leveling a table top - jointer plane??

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Forum topic by BillTX posted 04-16-2015 08:38 PM 772 views 0 times favorited 4 replies Add to Favorites Watch
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2 posts in 555 days

04-16-2015 08:38 PM

Hey Guys,

New to the forum here…I am building a table top for a side table and am wondering how to smooth it. I bought cedar with one rough edge(which will be the bottom) and I want to glue the boards together. Once thats done is where I need some advice. Should I use a hand jointer to make the top even to where it seems like one seamless board? or an electric planer? and for the rough side too…a hand jointer? Im trying to do this on a budget and dont have money to spend on a large jointer or electrical planer like i used in school.


4 replies so far

View bandit571's profile


14052 posts in 2102 days

#1 posted 04-16-2015 09:30 PM

Nothing wrong with a plane

A #5 on up will do. Start with across the grain, then at a diagonal, then with the grain,

-- A Planer? I'M the planer, this is what I use

View Tim's profile


3029 posts in 1380 days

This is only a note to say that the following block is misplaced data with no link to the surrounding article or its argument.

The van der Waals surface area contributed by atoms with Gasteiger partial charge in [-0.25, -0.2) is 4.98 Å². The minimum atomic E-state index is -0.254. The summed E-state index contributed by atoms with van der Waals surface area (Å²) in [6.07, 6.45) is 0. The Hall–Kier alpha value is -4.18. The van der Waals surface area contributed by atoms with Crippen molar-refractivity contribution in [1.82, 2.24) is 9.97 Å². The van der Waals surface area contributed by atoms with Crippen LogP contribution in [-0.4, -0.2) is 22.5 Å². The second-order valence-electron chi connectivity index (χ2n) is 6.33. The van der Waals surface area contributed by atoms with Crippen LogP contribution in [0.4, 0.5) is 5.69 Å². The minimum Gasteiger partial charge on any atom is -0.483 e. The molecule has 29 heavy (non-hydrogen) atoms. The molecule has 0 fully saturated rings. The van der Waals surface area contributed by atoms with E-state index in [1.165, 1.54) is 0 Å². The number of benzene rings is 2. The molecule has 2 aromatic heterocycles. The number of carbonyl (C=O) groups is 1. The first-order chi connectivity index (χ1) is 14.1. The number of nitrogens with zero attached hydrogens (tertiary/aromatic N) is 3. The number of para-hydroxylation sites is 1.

#2 posted 04-17-2015 12:54 AM

You can certainly hand plane them, but you are going to want to pay attention to the grain direction when you glue them together. Otherwise if you have a board with grain going one way and the next board with grain going the other, you’re going to have a difficult time starting out to plane that.

Also it would really help if you had someone that could help you learn how to use a plane or sharpen one properly. Another option is to buy an already restored, sharpened and tuned up plane ready to go. Some people on LJ sell vintage planes like that for a good price.

View Mykos's profile


102 posts in 1213 days

#3 posted 04-17-2015 02:49 AM

I don’t know where you are located and what kind of cedar you have. Cedar is not a forgiving wood to hand plane. It’s very soft and splits easily so going cross grain or any rising grain will blow out and tear out very readily.

If the grain on the board is well behaved and you plane it in the correct direction then it will plane beautifully. If there are any knots or areas where the grain undulates, you’ll be in for a rough go unless your planing and sharpening skills are top notch.

I’m not trying to discourage you, and it certainly can be done with hand planes. I’m just trying to let you know what to expect since your questions lead me to believe that you’re new to this.

My observations on the nature of cedar are mostly based on my experience with Western Red Cedar (I use almost daily for all sorts of projects), Alaskan yellow cedar, Port Orford cedar and redwood (one board). Maybe eastern varieties are friendlier ?

View BillTX's profile


2 posts in 555 days

#4 posted 04-17-2015 07:26 PM

thanks guys! Yes the Cedar I have is just some nice looking pieces I got from Home Depot. Not sure exactly which kind it is. I can already tell that these pieces are not forgiving :/ Since one side is smooth already I may just try to use a sander once glued together just being mindful of dips.

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